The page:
The Jalopy Journal
Discussion in 'The Hokey Ass Message Board' started by evobuilder, Apr 5, 2018.
For a simple diagram, I have been using one from an old Peterson Book called, Basic Ignition Systems, but I have copied your block diagram because it will make it easier for me to explain the system to other people.
Where's your taillights? Horn? Where's the ignition switch go? Dimmer switch for the headlights? You have a 50A circuit breaker for the fuse panel (which given the loads shown is hugely oversized), where's the rest of the fuses?
There are so many post's because it's not easy for many. And it certainly isn't as easy as your diagram suggest's. It isn't just connect the dot's and all points make contact as they should.
You do know that there's virtually no automotive keyed switch that can safely and reliably carry a 50A load? The biggest I've seen (with a legitimate rating) is only good for 24A.
I hate seeing stuff like this posted because with wiring, the devil really is in the details. You might want to read this...
https://www.jalopyjournal.com/forum/threads/wiring-101.843579/ ... and re-think your design. And a functioning horn is required pretty much everywhere.
Needs to show a complete circuit to every end point as depicted here.
Model A's didn't come with electronic ignition and tach so those blow your simple diagram theory out of the window.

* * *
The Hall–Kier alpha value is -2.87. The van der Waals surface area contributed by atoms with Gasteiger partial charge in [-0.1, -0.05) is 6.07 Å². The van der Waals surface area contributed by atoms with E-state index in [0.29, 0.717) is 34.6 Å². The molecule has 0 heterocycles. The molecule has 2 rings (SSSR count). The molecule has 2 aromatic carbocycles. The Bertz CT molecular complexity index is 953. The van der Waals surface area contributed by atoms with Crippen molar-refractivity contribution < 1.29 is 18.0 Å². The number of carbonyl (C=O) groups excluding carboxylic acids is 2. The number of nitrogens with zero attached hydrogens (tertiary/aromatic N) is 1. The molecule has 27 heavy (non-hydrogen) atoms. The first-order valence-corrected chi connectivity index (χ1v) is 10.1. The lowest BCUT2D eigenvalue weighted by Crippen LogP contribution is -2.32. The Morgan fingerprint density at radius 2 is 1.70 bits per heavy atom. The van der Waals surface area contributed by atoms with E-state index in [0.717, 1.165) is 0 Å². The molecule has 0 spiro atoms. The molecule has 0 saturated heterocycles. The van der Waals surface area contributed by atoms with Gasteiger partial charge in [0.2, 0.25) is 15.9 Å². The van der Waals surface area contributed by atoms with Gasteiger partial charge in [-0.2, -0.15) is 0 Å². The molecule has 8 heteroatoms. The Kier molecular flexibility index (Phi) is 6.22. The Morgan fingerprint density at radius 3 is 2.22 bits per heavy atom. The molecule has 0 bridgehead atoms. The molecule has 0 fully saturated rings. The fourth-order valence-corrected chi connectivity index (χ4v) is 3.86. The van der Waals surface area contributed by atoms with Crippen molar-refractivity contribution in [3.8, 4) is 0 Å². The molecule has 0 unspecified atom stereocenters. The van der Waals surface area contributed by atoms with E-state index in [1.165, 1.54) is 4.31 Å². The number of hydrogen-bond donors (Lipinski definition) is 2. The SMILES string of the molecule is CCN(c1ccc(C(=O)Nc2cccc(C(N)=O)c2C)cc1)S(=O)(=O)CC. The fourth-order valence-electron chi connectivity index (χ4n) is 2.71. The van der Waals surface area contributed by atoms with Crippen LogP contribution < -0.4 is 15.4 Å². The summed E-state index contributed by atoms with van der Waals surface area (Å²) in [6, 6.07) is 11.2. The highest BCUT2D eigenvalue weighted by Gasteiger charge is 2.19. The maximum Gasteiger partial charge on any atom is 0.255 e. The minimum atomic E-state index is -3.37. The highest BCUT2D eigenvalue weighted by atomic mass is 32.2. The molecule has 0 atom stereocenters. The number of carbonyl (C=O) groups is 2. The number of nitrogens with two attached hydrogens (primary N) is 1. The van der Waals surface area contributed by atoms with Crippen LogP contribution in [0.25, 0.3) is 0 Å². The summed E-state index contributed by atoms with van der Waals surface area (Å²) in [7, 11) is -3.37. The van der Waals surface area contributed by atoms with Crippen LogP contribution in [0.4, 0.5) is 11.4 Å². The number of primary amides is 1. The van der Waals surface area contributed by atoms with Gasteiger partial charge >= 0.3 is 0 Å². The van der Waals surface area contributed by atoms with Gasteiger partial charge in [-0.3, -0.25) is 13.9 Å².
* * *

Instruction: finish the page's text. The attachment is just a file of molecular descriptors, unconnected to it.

It should show complete ignition and starting circuits, head and tail/stop lamps, horn and wipers. Depending on year model, turn signals and high beams.
This would at least meet basic requirements to pass laws in most states.
Connecting dots is not a proper wiring diagram... If someone can't read a simple wiring diagram, they sure shouldn't be wiring a car.
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There's always guys looking for a 'magic bullet' for wiring design. Sure, it your car is a '40s or older, very bare bones, and you don't add any newer safety items like turn signals or have a radio, heater with a fan or electric wipers (or any other electric devices), you can get away with a pretty basic harness. Even so, there's still some skull sweat involved and you can have a fair amount of variation in the design depending on all the components used. The OEMs moved away from these style harnesses because of safety and reliability issues.
Two, guys will try to start with a 'basic' design and then add stuff to it. Several issues with this; one, you'll probably duplicate wires that don't need it. Two, as the design gets more and more 'layered', the diagrams get increasingly harder to read. I hate 'total car' diagrams for just this reason. You're far better off to design each 'system' separately (like the lighting diagram above, although I can see two issues with it, one major) and then integrate the systems together.
Three, in spite of the fact that numerous aftermarket vendors will claim their harness is 'EZ' or 'Painless' to install (and I'm not calling out just those suppliers, they all do it), they're as guilty as the OEMs about skimping on wire size. Big difference is the OEMs have full engineering data on every component they use and how much they can get away with (and still get it wrong on occasion). They are also using all-new components; are you? The aftermarket furnishes 'generic' circuits that may or may not be correct for whatever you're connecting to it, and are equally guilty of skimping on wire sizes. Then they sell you relays to 'fix' their design flaws... further complicating the harness.